Firefighters Rescue 5 People in Watervliet, NY
” ‘Hold on!’ ” the police officers shouted through the early morning chaos. ” ‘Hold on!’ ”
Above, in what she was certain would be her final minutes of life, Fri Annoh and her husband faced a terrifying choice.
They could choke down their panic, along with the deadly smoke filling their third-floor apartment, and will themselves to find a moment’s more patience, or toss their three-year-old daughter, Talia, into the pre-dawn darkness and — they hoped — the hands of the officers waiting three stories below.
“We wanted to see if we could send her out,” Annoh, 36, recalled Friday morning as she looked at the charred hulk of Building 12 at the Fenimore Trace Apartments on Route 2. “I thought I was going to die in there because the fire was really coming fast. … I don’t know if I’m ever going to recover from this.”
With escape into the interior hallway blocked by smoke pouring under a door that was scorching to the touch, Annoh’s husband, Benny Harrison, cast aside the window screen in a bedroom window, wrapped Talia in a blanket and thrust her out in search of some semblance of breathable air while, a few windows away, flames roared from a neighboring apartment.
“The father was about to throw (her) out to the cops,” Watervliet Fire Chief Scott Skinner said. “They said, ‘Hold on! Hold on!'”
The officers begged the panicked couple to wait a little longer until firefighters, led by rookie Watervliet firefighter Vinny Ellis, reached them with an extension ladder and pulled the family to safety, Skinner said.
Nearly simultaneously, Troy firefighters led by Rescue Squad Captain Tom Miter and firefighters John Clayton and Joe Coonan used ladders to scoop several others from the third floor in the rear of the building, Troy Fire Chief Tom Garrett said.
The total number of people pulled to safety was said to be either five or six.
“It was an intense situation for the first 10 minutes,” Skinner said, adding that firefighters couldn’t even begin to fight the flames until everyone in the windows had been reached. “We were spending all our time rescuing people.”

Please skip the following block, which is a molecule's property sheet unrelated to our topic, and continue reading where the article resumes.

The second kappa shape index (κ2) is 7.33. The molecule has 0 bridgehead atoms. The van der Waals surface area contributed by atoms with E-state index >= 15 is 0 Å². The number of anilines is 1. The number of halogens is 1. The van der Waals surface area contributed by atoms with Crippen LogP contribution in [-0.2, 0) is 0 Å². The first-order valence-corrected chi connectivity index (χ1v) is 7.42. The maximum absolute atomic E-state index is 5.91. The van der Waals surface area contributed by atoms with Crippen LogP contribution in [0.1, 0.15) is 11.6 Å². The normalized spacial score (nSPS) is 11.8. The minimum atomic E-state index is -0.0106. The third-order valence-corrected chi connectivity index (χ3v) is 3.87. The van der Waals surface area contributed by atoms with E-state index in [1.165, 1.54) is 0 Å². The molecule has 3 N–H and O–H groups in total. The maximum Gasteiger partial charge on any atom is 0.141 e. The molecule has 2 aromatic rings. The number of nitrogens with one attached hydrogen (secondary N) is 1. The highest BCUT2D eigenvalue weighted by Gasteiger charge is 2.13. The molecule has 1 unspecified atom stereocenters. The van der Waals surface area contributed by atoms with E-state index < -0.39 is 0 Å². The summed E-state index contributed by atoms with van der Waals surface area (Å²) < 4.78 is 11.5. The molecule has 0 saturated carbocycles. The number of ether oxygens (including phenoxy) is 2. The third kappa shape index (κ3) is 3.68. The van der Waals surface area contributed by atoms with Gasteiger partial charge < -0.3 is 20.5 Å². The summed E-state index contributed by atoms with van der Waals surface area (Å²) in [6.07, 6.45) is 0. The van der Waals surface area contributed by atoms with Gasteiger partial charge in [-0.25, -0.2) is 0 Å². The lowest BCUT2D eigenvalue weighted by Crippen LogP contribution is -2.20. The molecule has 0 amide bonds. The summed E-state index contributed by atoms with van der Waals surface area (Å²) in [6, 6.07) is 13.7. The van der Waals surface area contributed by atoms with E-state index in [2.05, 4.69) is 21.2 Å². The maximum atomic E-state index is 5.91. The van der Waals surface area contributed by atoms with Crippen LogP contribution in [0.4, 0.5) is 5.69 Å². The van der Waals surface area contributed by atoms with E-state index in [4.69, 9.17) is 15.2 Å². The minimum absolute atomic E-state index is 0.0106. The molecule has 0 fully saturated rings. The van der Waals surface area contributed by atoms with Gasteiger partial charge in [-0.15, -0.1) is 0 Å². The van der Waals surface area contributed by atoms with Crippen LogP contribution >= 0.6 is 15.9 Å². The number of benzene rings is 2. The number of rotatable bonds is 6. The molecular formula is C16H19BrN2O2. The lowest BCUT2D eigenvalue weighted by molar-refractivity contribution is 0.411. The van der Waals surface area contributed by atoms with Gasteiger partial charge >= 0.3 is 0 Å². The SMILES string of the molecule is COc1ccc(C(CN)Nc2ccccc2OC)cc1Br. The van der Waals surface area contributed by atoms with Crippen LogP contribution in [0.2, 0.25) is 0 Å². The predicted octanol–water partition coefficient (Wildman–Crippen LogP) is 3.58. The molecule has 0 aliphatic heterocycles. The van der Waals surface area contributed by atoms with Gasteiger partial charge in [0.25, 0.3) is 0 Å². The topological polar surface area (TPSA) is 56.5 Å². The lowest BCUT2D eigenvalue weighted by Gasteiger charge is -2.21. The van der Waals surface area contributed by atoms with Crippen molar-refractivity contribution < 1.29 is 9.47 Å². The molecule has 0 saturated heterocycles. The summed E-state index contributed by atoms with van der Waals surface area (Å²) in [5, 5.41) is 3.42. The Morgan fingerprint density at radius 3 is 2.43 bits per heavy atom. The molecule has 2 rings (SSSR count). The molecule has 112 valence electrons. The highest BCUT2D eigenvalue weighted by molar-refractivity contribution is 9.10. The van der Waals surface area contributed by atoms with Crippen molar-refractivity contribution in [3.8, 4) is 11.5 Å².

All told, six people were treated for injuries, including smoke inhalation and a minor burn to one resident’s forearm, Skinner said. None of the injuries was believed to be serious.
Two-dozen people in 21 apartments — including those in adjoining building No. 11, which sustained heavy water damage — were at least temporarily displaced by the blaze and were being aided by the American Red Cross of Northeastern New York.
With the roof of No. 12 largely gone and parts of the third floor collapsing into the second, Skinner said demolition of the building — one of a dozen in the 144-unit complex owned by Tri-City Rentals — began Friday afternoon.
Skinner said firefighters stopped the flames’ advance on No. 11 by cutting a trench in a shared roof. Nearby Building No. 10 was also evacuated.
The fire is believed to have started in an occupied third-floor apartment in the front of the building and spread quickly through an attic space known as a cockloft, Skinner said. He said the tenant told investigators he was asleep when the fire broke out. Officials have no reason to believe the origin was suspicious, but due to the severe damage the cause will be officially listed as undetermined, Skinner said.
The first hint of trouble came at 3:23 a.m., when a passerby called 911 and reported hearing some kind of alarm in the area, Skinner said. But when a police officer responded, nothing could be found.
Less than 10 minutes later, another more urgent call reported the blaze and people trapped inside, Skinner said.
While Annoh was awakened by her smoke alarm, three floors below, Aniece Lembo had just drifted off to sleep as firefighters began banging on her door around 3:40 a.m.
“I hadn’t even had smoke in my apartment yet,” said Lembo, a 49-year-old motor coach driver who has lived in the complex for 15 years. “I didn’t even smell anything.”
Still dazed hours after the blaze that nearly claimed his family, Harrison stood in the parking lot and thanked the exhausted rescuers as he looked at the charred remains of his home and others hoped they could retrieve at least some of their belongings.
“This,” the fire chief told him, pointing to the still-steaming window he’d been pulled from, “it’s all stuff.”
Minutes later, Harrison still stood there, struggling describe the events
“To God be the glory,” he said.
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